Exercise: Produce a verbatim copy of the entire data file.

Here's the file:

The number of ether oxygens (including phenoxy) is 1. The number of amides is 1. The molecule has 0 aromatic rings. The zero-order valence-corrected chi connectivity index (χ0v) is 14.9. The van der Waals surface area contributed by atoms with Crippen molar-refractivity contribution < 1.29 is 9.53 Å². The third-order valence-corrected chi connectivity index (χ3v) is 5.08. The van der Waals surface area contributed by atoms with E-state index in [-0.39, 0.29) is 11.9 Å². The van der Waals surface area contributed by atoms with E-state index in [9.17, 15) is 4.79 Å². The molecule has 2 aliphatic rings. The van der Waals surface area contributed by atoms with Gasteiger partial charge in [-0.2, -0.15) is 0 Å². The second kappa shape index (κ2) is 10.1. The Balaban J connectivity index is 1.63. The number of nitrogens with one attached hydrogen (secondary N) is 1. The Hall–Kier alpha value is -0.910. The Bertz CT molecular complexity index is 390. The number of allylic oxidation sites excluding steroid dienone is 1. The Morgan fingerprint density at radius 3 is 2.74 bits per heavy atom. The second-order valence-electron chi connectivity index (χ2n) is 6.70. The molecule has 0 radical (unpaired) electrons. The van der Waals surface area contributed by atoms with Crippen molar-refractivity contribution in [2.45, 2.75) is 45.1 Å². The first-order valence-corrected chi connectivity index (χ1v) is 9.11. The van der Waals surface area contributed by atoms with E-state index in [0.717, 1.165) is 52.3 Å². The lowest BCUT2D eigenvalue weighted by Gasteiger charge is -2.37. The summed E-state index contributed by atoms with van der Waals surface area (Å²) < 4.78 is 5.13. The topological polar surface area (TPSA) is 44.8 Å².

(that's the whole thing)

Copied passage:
The number of ether oxygens (including phenoxy) is 1. The number of amides is 1. The molecule has 0 aromatic rings. The zero-order valence-corrected chi connectivity index (χ0v) is 14.9. The van der Waals surface area contributed by atoms with Crippen molar-refractivity contribution < 1.29 is 9.53 Å². The third-order valence-corrected chi connectivity index (χ3v) is 5.08. The van der Waals surface area contributed by atoms with E-state index in [-0.39, 0.29) is 11.9 Å². The van der Waals surface area contributed by atoms with E-state index in [9.17, 15) is 4.79 Å². The molecule has 2 aliphatic rings. The van der Waals surface area contributed by atoms with Gasteiger partial charge in [-0.2, -0.15) is 0 Å². The second kappa shape index (κ2) is 10.1. The Balaban J connectivity index is 1.63. The number of nitrogens with one attached hydrogen (secondary N) is 1. The Hall–Kier alpha value is -0.910. The Bertz CT molecular complexity index is 390. The number of allylic oxidation sites excluding steroid dienone is 1. The Morgan fingerprint density at radius 3 is 2.74 bits per heavy atom. The second-order valence-electron chi connectivity index (χ2n) is 6.70. The molecule has 0 radical (unpaired) electrons. The van der Waals surface area contributed by atoms with Crippen molar-refractivity contribution in [2.45, 2.75) is 45.1 Å². The first-order valence-corrected chi connectivity index (χ1v) is 9.11. The van der Waals surface area contributed by atoms with E-state index in [0.717, 1.165) is 52.3 Å². The lowest BCUT2D eigenvalue weighted by Gasteiger charge is -2.37. The summed E-state index contributed by atoms with van der Waals surface area (Å²) < 4.78 is 5.13. The topological polar surface area (TPSA) is 44.8 Å².